"I read the book."
Translation:Ik lees het boek.
I still do not understand the difference between "het" and "de". I wrote "Ik lees de boek". Could somebody please explain when and why to use either "het" or "de"?
there aren't any rules for 'het' and 'de', you just have to learn which words use which. however, all plurals use de. for example, 'het meisje' - the girl 'de meisjes' - the girls. more words use 'de' than 'het' hope that helped :)
I don't know if this is a dumb question or not, but why is is lees instead of lezen?
The verb changes depending on the subject.
- ik lees
- jij leest / lees jij (no t is added when "jij" comes afterwards)
- hij/zij/het leest
- u leest
- wij lezen
- jullie lezen
- zij lezen
Is there a difference between "Het" of "It" and "Het" of "the", talking 'bout pronunciation?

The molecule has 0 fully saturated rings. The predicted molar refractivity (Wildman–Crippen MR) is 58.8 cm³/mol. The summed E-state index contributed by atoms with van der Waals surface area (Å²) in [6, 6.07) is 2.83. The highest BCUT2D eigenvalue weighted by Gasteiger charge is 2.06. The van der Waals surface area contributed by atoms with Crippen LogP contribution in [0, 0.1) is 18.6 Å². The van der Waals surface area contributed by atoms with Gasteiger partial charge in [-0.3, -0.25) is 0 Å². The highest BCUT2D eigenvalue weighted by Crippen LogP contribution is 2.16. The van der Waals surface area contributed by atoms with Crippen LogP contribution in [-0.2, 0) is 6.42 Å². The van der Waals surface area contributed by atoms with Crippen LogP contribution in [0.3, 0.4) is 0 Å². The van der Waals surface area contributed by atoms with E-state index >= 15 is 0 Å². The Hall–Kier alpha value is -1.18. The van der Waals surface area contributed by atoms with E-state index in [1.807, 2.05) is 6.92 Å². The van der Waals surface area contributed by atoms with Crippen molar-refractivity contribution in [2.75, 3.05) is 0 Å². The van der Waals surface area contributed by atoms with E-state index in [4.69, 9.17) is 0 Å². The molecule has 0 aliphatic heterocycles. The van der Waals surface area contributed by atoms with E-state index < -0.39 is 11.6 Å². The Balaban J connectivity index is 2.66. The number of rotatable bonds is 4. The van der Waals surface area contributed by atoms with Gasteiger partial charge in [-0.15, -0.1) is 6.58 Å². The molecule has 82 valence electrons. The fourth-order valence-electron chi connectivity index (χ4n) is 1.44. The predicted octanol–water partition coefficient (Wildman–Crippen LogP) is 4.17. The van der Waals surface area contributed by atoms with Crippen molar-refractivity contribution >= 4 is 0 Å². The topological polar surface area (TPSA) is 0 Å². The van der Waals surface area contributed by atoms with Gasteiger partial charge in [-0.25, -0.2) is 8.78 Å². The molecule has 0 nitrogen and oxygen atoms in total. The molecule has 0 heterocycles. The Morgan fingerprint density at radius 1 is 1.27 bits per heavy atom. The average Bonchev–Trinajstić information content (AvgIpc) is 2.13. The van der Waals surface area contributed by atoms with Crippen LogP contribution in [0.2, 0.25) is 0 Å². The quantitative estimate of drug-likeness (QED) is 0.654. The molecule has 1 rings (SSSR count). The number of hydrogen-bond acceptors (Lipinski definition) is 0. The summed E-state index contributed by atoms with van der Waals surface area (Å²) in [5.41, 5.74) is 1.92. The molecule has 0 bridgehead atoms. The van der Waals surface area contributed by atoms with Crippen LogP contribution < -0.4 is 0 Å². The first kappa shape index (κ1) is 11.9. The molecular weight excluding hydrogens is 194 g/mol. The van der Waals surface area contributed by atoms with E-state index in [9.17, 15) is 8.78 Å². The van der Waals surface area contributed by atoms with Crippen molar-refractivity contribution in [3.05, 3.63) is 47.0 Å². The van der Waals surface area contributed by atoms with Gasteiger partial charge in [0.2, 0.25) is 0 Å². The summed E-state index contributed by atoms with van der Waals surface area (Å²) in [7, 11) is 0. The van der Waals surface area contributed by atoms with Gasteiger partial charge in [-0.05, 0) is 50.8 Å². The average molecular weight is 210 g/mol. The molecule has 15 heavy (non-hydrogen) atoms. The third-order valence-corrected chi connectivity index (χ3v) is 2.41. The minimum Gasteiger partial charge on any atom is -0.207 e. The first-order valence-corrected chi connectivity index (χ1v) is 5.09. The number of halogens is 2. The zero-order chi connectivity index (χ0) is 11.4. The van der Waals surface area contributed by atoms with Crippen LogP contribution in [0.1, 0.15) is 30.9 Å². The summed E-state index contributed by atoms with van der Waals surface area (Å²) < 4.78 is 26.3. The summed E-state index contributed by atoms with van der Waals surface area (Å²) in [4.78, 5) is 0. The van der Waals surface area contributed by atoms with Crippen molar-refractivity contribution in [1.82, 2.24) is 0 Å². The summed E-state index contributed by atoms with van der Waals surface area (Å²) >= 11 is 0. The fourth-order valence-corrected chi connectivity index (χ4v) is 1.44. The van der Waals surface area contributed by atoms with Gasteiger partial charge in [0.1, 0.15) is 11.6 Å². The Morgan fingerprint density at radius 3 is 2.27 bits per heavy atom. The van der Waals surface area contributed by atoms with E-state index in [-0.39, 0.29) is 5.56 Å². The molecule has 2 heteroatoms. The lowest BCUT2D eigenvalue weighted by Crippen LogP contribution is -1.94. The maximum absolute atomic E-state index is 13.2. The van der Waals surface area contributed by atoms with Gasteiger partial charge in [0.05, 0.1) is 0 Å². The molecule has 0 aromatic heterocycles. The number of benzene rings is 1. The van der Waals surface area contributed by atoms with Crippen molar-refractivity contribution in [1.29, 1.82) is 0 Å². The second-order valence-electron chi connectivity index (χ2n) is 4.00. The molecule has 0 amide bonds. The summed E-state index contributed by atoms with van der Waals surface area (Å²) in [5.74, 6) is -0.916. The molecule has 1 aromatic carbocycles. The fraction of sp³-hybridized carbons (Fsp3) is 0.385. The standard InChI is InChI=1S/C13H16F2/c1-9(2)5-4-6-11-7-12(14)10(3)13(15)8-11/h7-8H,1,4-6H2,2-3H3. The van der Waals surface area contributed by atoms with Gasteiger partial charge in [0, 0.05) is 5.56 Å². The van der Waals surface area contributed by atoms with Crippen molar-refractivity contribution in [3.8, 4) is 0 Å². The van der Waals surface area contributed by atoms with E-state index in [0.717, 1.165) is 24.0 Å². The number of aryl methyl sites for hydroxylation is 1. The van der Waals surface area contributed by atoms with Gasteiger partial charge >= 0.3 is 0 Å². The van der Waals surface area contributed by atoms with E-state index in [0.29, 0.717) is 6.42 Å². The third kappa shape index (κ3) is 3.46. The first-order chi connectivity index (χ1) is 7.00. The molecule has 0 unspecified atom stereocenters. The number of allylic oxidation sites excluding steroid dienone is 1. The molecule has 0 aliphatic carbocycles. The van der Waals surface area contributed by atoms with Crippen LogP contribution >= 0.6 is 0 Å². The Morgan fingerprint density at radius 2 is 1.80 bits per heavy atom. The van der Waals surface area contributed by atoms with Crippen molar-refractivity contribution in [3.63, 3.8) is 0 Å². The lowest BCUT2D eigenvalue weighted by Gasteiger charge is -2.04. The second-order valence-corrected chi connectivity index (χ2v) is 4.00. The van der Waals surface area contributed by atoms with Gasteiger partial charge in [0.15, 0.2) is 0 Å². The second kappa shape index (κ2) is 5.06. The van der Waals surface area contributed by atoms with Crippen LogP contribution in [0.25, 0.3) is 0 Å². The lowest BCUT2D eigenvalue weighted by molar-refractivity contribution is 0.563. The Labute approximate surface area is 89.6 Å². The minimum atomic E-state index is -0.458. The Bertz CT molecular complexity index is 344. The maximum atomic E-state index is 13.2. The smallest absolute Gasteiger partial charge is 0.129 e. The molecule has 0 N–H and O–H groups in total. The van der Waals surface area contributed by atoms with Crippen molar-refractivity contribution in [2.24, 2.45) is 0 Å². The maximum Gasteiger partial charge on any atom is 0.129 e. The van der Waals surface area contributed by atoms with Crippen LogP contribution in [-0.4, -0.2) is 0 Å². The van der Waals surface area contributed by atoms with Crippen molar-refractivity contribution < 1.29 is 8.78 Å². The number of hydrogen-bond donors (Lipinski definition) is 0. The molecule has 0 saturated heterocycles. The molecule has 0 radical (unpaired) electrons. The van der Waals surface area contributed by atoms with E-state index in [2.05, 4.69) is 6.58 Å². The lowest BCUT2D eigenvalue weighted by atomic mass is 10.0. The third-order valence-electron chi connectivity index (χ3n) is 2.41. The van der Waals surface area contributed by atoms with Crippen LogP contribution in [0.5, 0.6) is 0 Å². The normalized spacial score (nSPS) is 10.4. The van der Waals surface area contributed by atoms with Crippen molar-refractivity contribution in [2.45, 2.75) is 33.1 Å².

I wrote "Ik lees de boek" I thought het and de could be used interchangeably depending on the intention. (Stressing "I" instead of "the book")
I wrote "Ik leest de boek" it corrected it to "ik lees de boek". What is the difference between leest and lees? Isn't leest simple present tense of read?
In English, this could be read as either present tense or past tense. If you're asking "Have you read the book?" to which the answer in this case would be "I read the book". If you would like the Dutch answer to be active tense i.e. 'Ik ben het boek aan het lezen' the more appropriate English sentence would be 'I am reading the book'. Just a thought!
I looked for that on the internet and it said that "de" applies to singular masculin and feminin nouns and plural. "Het" goes with the neutral nouns. Is it right????